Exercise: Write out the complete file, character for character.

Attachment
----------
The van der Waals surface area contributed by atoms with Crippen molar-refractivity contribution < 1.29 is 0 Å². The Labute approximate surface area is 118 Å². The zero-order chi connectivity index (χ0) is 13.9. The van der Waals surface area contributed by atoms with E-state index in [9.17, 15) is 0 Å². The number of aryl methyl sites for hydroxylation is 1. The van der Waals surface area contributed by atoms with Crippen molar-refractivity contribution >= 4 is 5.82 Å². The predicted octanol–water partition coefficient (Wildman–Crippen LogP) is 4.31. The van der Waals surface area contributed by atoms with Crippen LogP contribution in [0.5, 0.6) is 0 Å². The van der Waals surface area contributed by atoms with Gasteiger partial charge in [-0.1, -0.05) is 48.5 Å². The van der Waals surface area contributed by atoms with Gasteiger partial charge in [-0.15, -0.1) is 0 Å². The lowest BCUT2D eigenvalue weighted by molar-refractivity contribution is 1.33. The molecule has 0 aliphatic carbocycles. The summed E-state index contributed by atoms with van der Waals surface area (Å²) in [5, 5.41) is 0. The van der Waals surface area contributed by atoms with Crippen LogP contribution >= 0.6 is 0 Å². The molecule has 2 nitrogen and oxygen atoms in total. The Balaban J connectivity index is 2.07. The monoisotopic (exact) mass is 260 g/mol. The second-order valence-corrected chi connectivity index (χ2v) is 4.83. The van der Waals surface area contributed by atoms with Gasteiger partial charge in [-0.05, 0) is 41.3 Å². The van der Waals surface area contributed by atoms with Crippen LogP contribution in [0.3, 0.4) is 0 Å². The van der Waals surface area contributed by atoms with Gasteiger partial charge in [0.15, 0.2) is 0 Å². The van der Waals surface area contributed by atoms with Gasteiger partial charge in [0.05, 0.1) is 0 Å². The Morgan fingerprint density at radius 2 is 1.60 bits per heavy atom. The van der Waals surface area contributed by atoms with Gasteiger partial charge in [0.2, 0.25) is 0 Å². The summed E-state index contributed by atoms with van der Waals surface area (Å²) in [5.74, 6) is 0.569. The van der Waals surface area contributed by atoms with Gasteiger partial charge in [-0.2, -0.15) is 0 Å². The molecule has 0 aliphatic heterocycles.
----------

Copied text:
The van der Waals surface area contributed by atoms with Crippen molar-refractivity contribution < 1.29 is 0 Å². The Labute approximate surface area is 118 Å². The zero-order chi connectivity index (χ0) is 13.9. The van der Waals surface area contributed by atoms with E-state index in [9.17, 15) is 0 Å². The number of aryl methyl sites for hydroxylation is 1. The van der Waals surface area contributed by atoms with Crippen molar-refractivity contribution >= 4 is 5.82 Å². The predicted octanol–water partition coefficient (Wildman–Crippen LogP) is 4.31. The van der Waals surface area contributed by atoms with Crippen LogP contribution in [0.5, 0.6) is 0 Å². The van der Waals surface area contributed by atoms with Gasteiger partial charge in [-0.1, -0.05) is 48.5 Å². The van der Waals surface area contributed by atoms with Gasteiger partial charge in [-0.15, -0.1) is 0 Å². The lowest BCUT2D eigenvalue weighted by molar-refractivity contribution is 1.33. The molecule has 0 aliphatic carbocycles. The summed E-state index contributed by atoms with van der Waals surface area (Å²) in [5, 5.41) is 0. The van der Waals surface area contributed by atoms with Crippen LogP contribution >= 0.6 is 0 Å². The molecule has 2 nitrogen and oxygen atoms in total. The Balaban J connectivity index is 2.07. The monoisotopic (exact) mass is 260 g/mol. The second-order valence-corrected chi connectivity index (χ2v) is 4.83. The van der Waals surface area contributed by atoms with Gasteiger partial charge in [-0.05, 0) is 41.3 Å². The van der Waals surface area contributed by atoms with Crippen LogP contribution in [0.3, 0.4) is 0 Å². The van der Waals surface area contributed by atoms with Gasteiger partial charge in [0.15, 0.2) is 0 Å². The van der Waals surface area contributed by atoms with Gasteiger partial charge in [0.05, 0.1) is 0 Å². The Morgan fingerprint density at radius 2 is 1.60 bits per heavy atom. The van der Waals surface area contributed by atoms with Gasteiger partial charge in [0.2, 0.25) is 0 Å². The summed E-state index contributed by atoms with van der Waals surface area (Å²) in [5.74, 6) is 0.569. The van der Waals surface area contributed by atoms with Gasteiger partial charge in [-0.2, -0.15) is 0 Å². The molecule has 0 aliphatic heterocycles.